Journal of Biology, Agriculture and Healthcare www.iiste.orgISSN 2224-3208 (Paper) ISSN 2225-093X (Online)Vol.3, No.6, 201339Respondents rating of the severity of the identified causes of climate change confirmed the fact that variablesmentioned earlier (Table 4) either did no damage to the environment or they did not know the effects of thesevariables on the environment.On the strategies employed by the respondents to mitigate the effects of climate change on their outputs quite afew of them (4%) stated that they adopted agricultural innovation. About 5.2% made adjustments to their farmoperations to cope with changes emanating from climate conditions (Table 6). Other measures adopted includedmixed cropping (8.6%), crop rotation (3.87%), cover cropping (7.6%) and use of organic manure (7.9%).Majority of the respondents (10.13%) engaged in traditional measures like diversification of portfolio andplanting resistant local breeds of their crops. The local varieties of crops were found to be more successful thantheir improved counterparts when confronted by adverse environmental and climatic conditions. Soilconservation was another very important measure adopted by respondents.Majority of the respondents identified financial handicap, poor climatic information, insufficient extensionvisits and insufficient environmental scientists as constraints to climate change mitigation in the study area(Table 7).5.0 Summary, Conclusion and Recommendations5.1 SummaryThe study confirmed that farmers in the study area were aware of the incidence of climate change. Perceptionresults indicate that most of the farmers were aware of some specific changes including the fact that temperatureis increasing and the level of rainfall is declining. The area is getting warmer and drier with increased frequencyof drought stemming from high sunshine intensity and poor relative humidity. Observed trend of change inharmattan period, poor fertility of most soils, increased rate of erosion, over-flooding in many places, decrease inagricultural yield, and poor health condition of farmers were perceived as the evidences of climate change in thearea. The implication is that farmers need to adjust their management practices to ensure that they keep pacewith the changing situation of the climate in order to stay in business.The farmers agreed that the major drivers of climate change are deforestation, industrialization, wrong pathways,lack of estate plan, over congestion of animal on land, blockage of water pathway, overexploitation of mineralresources, liquid waste, air pollution, and engine oil/gas. Farmers identified financial handicap, poor climateinformation, insufficient extension workers and insufficient environmental scientists as important constraints tocheckmating the drivers of climate change in the study area.5.2 ConclusionThe farmers’ socioeconomic characteristics had serious implications for their awareness of climate change andthe knowledge of the measures to combat it. Farmers age, level of education, farming experience are some of theimportant socio-economic characteristics that influence farmers’ adaptation strategies. Farmers in the study areaneed to adjust to the changing climate trend in order to save their means of livelihood. Addressing the climatechange issues observed in the study will significantly help famers remain in business.5.3 RecommendationsSupporting farmers to increase their adaptation capacities through providing the necessary resources such ascredit, information and training can significantly help them increase and sustain high levels of productivity evenunder changing climatic conditions. Government policies need to support research and development ofappropriate technologies to help farmers adapt to changes in climatic conditions. Government responsibilitiesinclude putting in place policy measures to mitigate the adverse effects of climate change on farmers. Examplesof these policy measures include introduction of drought resistant crop varieties, improving climate informationforecasting and dissemination, or promoting farm-level adaptation measures, such as the use of irrigationtechnologies. Accessibility to key agricultural production information like water and soil conservation techniquesas well as the other adaptation options identified is expected to boost farmers’ coping strategies.ReferencesAction Aid, (2008). Climate change and food production in sub-Saharan Africa. Gregory Press. Prepared by ICFMarbek.Adejuwon, J. (2006). Food crop production in Nigeria: potential effects of climate change. Climate Research 32:299-245.Agoumi, A. (2003). Vulnerability of North African Countries to Climate Changes: Adaptation andImplementation Strategies for Climate Change. In Developing Perspectives on Climate Change: Issues and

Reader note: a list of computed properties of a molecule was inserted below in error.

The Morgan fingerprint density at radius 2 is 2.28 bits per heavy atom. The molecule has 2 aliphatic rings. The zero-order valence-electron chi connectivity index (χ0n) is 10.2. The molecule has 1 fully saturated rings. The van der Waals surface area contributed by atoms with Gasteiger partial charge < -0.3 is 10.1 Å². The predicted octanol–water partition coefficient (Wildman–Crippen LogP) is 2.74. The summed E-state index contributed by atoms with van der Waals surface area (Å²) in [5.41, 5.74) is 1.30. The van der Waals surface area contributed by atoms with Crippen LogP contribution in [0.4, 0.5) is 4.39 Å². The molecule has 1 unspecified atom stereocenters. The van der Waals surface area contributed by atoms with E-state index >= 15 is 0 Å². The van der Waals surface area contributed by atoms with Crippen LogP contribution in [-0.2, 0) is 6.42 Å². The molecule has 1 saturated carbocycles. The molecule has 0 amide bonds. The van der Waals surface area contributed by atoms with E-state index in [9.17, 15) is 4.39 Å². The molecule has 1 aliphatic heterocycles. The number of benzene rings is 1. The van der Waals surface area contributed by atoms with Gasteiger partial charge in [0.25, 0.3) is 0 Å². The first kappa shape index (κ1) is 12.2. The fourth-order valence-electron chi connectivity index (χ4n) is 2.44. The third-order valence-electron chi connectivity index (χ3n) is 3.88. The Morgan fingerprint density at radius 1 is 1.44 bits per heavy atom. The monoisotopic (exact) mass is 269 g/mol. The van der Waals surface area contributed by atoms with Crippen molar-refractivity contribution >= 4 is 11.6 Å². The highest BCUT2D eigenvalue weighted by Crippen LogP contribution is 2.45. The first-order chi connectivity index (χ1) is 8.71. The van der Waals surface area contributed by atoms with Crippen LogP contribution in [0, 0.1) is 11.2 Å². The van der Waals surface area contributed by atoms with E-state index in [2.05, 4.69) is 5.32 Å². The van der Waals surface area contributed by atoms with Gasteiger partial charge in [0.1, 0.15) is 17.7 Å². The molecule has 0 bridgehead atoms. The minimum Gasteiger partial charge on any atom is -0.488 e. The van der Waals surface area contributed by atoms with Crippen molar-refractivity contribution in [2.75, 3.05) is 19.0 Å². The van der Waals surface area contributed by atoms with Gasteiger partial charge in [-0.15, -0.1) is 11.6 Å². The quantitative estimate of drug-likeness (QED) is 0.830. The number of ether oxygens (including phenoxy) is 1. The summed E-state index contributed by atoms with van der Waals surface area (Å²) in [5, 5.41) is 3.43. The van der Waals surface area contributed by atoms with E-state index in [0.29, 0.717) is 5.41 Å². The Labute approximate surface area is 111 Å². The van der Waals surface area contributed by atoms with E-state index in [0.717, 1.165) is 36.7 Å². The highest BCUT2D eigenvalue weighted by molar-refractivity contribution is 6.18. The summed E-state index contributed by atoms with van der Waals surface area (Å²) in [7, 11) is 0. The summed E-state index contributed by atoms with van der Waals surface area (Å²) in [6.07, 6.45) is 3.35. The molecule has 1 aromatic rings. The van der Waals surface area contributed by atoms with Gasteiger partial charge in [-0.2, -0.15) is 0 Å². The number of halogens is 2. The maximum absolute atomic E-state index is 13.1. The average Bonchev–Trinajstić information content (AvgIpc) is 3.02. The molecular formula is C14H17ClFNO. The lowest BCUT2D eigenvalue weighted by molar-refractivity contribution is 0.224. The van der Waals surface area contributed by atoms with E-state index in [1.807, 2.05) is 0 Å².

Journal of Biology, Agriculture and Healthcare www.iiste.orgISSN 2224-3208 (Paper) ISSN 2225-093X (Online)Vol.3, No.6, 201340Analysis from Developing Countries and Countries with Economies in Transition IISD/Climate ChangeKnowledge Network, 14pp.Agwu, E.A., Egbule, C.L., Amadu, F.O., Morlai, T.A. Wollor, E.T. and Cegbe, L.W. (2011). What Policy Optionscan Promote Agricultural Innovations for Climate Change and Adaption and Food Security in the West AfricanSub-region? African Technology Policy Studies Network TECHNOPOLICY BRIEF No. 29 Websitewww.atpsmet.org.Aselm, A. Enete and Taofeeq A. Amusa (2010). Challenges of Agricultural Adoptations to Climate Change inNigeria: a Synthesis from the Literature. Field Actions Science Reports, Vol. 4/2010.Birchall, (2008). The seasons, global temperature, and precession Science 268: 59-68.Development Partnership in Higher Education (DelPHE, 2010). A Framework for Agricultural Adaptation toClimate Change in Southern Nigeria, Project 326, University of Nigeria, Nsukka, Nigeria.Eid, H.M., El-Marsafawy, S.M. and Ouda, S.A. (2006). Assessing the impacts of climate change on agriculturein Egypt: A ricardian approach. Centre for Environmental Economics and Policy in Africa (CEEPA). DiscussionPaper No. 16, Special Series on Climate Change and Agriculture in Africa, University of Pretoria, Pretoria, 1-33.Enete, A.A. and Thornton, P.K. (2011). Effect of climate change and climate change mitigation. S/D.http://wwwnccarf.edu.au/node/585.retrievedon21/7/2011.Gregory, P.J., Ingram, J.S. and Brklacich, M. (2005). Climate change and Food Security PhilosophicalTransactions of the Royal Society B. Vol. 36: 2139-2148.Jones, P.G. and Thornton, P.K. (2003). Croppers to livestock keepers: Livelihood transition to 2010 in Africa dueto climate change. Global Environmental Change, World Health Organization, Geneva, Switzerland.Khanal, R.C. (2009). Climate change and organic agriculture. The Journal of Agriculture and Environment, Vol.10, pp. 100-110.Mendelsohn, R., Dinar, A. and Dalfelt A. (2000). Climate Change Impacts on African Agriculture. Preliminaryanalysis prepared for the World Bank, Washington, District of Columbia, PP 25.National Root Crops Research Institute, Umudike (NRCRI, 2011). Climate Change Bulletin, No. 5.Pearson Education (2007), Droughts and Famines. http://www.factmonster.com/world.html.Shrotriya, G.C. and Daman Prakash (2011). Climate change and Agricultural Cooperatives, IFFCO Foundation,New Delhi, India.UNFCCC, (2007). Climate change: the Scientific Basis. Cambridge University Press, Cambridge, UK.Urama, K. and N. Ozor (2011). Agriculture innovations for climate change adaptation and food security inwestern and central Africa. Agro-Science, Vol. 9(1), pp. 1-6.Zoellick, 2009, Bello, N.J. (2010). Impact of climate change on food security in sub-Saharan Africa. In: Impactsof climate change on food security in sub-Saharan Africa. Proceedings of the 14thAnnual Symposium of theInternational Association of Research Scholars and Fellows, IITA, Ibadan: 25th February, 2010. pp.13-25.